The Hard Way Part 4

James Huffaker
4 min readSep 5, 2021


Photo by William Moreland on Unsplash

Living from beak to claw

There is a thing about raising chickens, one either raised them for eggs, meat or both. In our case it was both. We had the traditional white chickens mostly for eggs. We also had this pretty red feathered chicken that was the result of all the baby chickens in the kitchen. In the reality of the moment, we did get eggs from them, but I learned that wasn’t why they were being fed so well.

Mom had an agreement with the local meat supply company. They would buy a large number of this particular bird, cleaned and feathered. Once I learned how that worked, I was ready to go back to feeding the pigs. I was still young, must have turned eight that summer.

It is pretty easy to kill one or two chickens. When they are held horizontally they stick their necks out for some insane reason. If you are the person holding the chicken, as I was, your job is simple. Turn the chicken sideways, placing the neck right on the stained round block of wood. Immediately the axe goes into motion. you find yourself holding a chicken that doesn’t know it is dead. It wants to fly, it wants to run. At that point, my job was to lift the lid on a large aluminum trashcan and drop in the bird quickly replacing the lid.

It is difficult to repeat that twenty times. The large caldron which saw use as food prep station for pigs, was now pressed into service as a large pot of boiling hot water. I learned how you get feathers off a bird. Quickly scalding the birds in hot water, mom would use rubber gloves to pull off the feathers.

There just is nothing in an eight year olds life that prepares them for the smells, textures and sights that process generates. The smell of blood and blanched chicken, the bags of feathers, the feel of the dying bird in my hands. That seems to be why I have an aversion to chicken feet, which is a popular food in this part of the country. It may also be why the axe, which every homeowner needs, is mostly buried under many things in my garage.

Eventually we loaded the boxes of dead chickens up in the back of the car, by this time we had covered them with ice and plastic. Arriving at the meat processing plant was even more traumatic than just killing the chickens. I watched while they killed a couple of cows or steers, I wasn’t knowing any difference. The favorite method was restraining the animal and hitting them squarely in the center of the forehead with a large hammer. The result was the animal dropping like a rock. In minutes the animal was hooked up to a chain, cut so it would bleed out, prepared for the rest of the messy process. Not very different than the chickens, I decided, just larger. The smells were overpowering. Entrails of dead animals, scraps of skin and meat in piles, coupled with the strong barnyard smells of urine and dung, made a strong desire to go bathe.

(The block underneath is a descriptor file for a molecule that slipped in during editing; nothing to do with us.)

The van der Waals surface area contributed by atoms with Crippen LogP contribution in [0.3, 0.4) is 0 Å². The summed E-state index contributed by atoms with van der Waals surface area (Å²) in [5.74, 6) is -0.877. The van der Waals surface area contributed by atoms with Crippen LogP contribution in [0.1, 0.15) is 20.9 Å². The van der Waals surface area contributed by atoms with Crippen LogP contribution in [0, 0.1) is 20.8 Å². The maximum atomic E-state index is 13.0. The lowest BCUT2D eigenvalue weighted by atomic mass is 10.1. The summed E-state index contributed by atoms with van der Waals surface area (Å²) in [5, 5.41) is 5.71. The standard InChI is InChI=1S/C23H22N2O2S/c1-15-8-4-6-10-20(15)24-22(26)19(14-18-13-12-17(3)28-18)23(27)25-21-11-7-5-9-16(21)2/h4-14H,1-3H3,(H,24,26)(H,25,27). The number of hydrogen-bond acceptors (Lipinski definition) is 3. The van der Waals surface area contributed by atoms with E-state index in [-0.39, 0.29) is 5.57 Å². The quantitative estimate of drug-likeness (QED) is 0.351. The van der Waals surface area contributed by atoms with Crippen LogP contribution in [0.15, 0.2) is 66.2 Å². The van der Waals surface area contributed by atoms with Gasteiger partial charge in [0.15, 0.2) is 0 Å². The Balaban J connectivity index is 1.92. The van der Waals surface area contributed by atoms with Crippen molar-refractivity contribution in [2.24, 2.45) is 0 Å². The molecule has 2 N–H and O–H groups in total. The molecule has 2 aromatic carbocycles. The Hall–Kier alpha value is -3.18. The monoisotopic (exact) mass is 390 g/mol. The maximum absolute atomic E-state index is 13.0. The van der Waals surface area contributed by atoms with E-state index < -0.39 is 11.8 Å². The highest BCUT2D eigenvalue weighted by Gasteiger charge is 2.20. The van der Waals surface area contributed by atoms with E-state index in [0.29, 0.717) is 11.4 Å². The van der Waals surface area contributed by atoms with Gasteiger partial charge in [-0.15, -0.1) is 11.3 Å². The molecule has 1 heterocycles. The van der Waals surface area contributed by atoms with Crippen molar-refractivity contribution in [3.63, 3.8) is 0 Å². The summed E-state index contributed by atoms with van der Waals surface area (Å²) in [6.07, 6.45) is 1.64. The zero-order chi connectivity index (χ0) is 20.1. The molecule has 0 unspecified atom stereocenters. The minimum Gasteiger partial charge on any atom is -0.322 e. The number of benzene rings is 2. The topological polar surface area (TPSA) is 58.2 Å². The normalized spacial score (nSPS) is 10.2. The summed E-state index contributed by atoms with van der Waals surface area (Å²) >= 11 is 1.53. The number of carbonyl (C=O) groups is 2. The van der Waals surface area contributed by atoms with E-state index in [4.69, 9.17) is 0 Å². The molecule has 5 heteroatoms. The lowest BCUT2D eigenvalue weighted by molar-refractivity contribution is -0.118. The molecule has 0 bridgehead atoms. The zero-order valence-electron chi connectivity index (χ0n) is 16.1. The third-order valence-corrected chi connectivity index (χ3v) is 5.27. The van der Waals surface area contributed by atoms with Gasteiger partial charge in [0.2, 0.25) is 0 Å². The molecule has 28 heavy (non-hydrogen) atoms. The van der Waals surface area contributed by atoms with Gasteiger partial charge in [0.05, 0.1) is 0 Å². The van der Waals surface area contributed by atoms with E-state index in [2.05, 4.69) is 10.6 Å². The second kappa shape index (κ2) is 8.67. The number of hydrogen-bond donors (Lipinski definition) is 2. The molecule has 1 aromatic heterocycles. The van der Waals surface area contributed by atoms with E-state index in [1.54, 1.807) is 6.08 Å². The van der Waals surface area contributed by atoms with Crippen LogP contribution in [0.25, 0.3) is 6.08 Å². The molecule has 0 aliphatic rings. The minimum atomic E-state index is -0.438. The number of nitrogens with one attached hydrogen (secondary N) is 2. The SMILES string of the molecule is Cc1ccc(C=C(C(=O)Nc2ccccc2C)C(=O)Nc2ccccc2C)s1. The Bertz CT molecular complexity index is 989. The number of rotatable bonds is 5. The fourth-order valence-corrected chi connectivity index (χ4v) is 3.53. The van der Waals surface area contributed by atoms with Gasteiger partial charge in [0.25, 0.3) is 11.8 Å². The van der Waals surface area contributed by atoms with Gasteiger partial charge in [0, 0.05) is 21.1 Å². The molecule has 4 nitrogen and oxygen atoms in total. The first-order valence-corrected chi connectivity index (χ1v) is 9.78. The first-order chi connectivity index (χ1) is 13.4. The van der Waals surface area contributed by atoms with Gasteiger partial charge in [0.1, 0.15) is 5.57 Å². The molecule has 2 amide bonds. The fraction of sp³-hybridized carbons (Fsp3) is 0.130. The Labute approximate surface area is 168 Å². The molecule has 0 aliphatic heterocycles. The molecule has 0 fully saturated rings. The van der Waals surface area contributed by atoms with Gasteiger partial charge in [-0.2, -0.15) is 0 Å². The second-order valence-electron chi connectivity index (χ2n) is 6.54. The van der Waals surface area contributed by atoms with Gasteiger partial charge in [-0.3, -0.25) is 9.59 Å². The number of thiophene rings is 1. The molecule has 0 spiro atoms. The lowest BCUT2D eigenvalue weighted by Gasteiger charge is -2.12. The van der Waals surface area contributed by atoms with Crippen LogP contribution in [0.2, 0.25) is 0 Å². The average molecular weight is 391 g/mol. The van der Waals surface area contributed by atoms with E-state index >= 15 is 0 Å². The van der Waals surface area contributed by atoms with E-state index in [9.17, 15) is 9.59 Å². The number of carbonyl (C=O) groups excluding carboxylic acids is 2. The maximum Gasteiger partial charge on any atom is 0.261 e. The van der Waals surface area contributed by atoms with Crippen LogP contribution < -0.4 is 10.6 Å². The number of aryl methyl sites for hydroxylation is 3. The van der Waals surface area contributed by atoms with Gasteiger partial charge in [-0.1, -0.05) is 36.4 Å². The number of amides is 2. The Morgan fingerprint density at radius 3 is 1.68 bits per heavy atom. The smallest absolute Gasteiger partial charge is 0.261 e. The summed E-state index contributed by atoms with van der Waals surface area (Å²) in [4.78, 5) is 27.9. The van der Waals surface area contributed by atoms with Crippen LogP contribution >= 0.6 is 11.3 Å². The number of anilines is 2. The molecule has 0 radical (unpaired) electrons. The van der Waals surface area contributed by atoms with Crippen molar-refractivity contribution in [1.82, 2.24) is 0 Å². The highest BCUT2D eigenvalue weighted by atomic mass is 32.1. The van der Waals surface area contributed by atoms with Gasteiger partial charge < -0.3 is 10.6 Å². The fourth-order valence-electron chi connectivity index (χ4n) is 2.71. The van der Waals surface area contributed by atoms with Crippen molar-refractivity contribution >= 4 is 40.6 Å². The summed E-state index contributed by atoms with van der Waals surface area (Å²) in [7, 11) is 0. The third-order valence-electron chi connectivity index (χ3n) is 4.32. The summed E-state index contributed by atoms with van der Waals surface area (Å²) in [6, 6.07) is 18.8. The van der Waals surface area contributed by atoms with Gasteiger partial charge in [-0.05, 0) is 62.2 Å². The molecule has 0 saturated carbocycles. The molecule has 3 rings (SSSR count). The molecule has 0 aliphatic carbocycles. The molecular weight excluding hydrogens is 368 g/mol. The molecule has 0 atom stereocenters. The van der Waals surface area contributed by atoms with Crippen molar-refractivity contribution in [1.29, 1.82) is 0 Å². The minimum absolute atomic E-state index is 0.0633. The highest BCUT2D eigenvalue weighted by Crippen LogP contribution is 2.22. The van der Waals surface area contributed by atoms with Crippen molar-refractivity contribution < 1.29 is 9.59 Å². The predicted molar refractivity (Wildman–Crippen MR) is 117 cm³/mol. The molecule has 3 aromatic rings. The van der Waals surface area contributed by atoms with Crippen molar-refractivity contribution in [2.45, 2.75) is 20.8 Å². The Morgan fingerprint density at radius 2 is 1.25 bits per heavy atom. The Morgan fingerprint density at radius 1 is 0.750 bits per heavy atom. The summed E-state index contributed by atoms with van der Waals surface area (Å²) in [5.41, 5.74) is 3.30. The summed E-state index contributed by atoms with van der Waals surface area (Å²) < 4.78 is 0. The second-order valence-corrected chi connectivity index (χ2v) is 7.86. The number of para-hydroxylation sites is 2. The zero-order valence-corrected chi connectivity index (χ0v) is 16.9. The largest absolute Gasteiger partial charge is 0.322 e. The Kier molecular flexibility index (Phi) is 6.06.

We must have done alright with chickens, I know my brother and I both received some new Montgomery Wards school clothes. My mom’s half sister, Theda, worked at Wards for years and I suspect that mom was getting Theda’s employee discount.

It was late summer. Where we lived in Southern Colorado there are really three or maybe two seasons. Indian Summer started in May, followed by Summer in June, July and August. The end of August started winter. It could snow at any time where we lived. I remember being snowed out of a Fourth of July celebration in Center, Colorado. That was just a few miles north of our town. The kids really enjoyed the summer and no one let a moment of it slip past. We swam in the ice cold Rio Grande River, irrigation canals with dead animals floating, questionable lakes and one public pool 17 miles away.

Like with the chickens, mom was always looking for a side hustle. We might not have much, but she was intent on making the most of what she could get. Somehow, she landed the job of driving a dilapidated school bus from Monte Vista to the public pool in Alamosa. Everyone paid except for myself and my brother. The pool was very inexpensive but I do not remember. As the bus driver bringing a bunch of swimmers, she may have worked it out to get us in free.

I will keep working on this, there was something I was planning to write but these memories keep getting in the way. Certainly difficult at times to put them down coherently.



James Huffaker

aka Ben Moreland, retired. Interested in science, technology and future of earthlings. Sometimes I see things a bit different.